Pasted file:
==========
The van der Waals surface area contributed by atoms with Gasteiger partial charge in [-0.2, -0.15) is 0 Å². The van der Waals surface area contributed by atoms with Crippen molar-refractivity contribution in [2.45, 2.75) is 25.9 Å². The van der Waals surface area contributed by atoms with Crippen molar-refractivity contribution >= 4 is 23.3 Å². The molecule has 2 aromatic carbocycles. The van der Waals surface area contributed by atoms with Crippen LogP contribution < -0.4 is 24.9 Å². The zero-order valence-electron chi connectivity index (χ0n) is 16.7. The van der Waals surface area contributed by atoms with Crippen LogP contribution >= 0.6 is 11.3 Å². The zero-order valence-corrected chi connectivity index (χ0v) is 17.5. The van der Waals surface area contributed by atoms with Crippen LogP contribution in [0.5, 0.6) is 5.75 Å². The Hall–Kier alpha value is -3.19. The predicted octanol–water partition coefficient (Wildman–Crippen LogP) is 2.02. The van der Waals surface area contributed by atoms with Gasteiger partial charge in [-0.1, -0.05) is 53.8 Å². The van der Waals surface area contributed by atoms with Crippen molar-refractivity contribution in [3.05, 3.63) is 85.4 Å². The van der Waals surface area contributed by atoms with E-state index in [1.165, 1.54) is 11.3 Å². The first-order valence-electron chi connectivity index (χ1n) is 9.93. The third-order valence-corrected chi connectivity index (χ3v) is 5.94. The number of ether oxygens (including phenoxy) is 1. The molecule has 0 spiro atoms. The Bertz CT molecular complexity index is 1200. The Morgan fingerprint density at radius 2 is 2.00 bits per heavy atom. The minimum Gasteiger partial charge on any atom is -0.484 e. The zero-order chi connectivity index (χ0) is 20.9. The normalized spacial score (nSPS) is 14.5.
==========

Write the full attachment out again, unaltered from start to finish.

The van der Waals surface area contributed by atoms with Gasteiger partial charge in [-0.2, -0.15) is 0 Å². The van der Waals surface area contributed by atoms with Crippen molar-refractivity contribution in [2.45, 2.75) is 25.9 Å². The van der Waals surface area contributed by atoms with Crippen molar-refractivity contribution >= 4 is 23.3 Å². The molecule has 2 aromatic carbocycles. The van der Waals surface area contributed by atoms with Crippen LogP contribution < -0.4 is 24.9 Å². The zero-order valence-electron chi connectivity index (χ0n) is 16.7. The van der Waals surface area contributed by atoms with Crippen LogP contribution >= 0.6 is 11.3 Å². The zero-order valence-corrected chi connectivity index (χ0v) is 17.5. The van der Waals surface area contributed by atoms with Crippen LogP contribution in [0.5, 0.6) is 5.75 Å². The Hall–Kier alpha value is -3.19. The predicted octanol–water partition coefficient (Wildman–Crippen LogP) is 2.02. The van der Waals surface area contributed by atoms with Gasteiger partial charge in [-0.1, -0.05) is 53.8 Å². The van der Waals surface area contributed by atoms with Crippen molar-refractivity contribution in [3.05, 3.63) is 85.4 Å². The van der Waals surface area contributed by atoms with E-state index in [1.165, 1.54) is 11.3 Å². The first-order valence-electron chi connectivity index (χ1n) is 9.93. The third-order valence-corrected chi connectivity index (χ3v) is 5.94. The number of ether oxygens (including phenoxy) is 1. The molecule has 0 spiro atoms. The Bertz CT molecular complexity index is 1200. The Morgan fingerprint density at radius 2 is 2.00 bits per heavy atom. The minimum Gasteiger partial charge on any atom is -0.484 e. The zero-order chi connectivity index (χ0) is 20.9. The normalized spacial score (nSPS) is 14.5.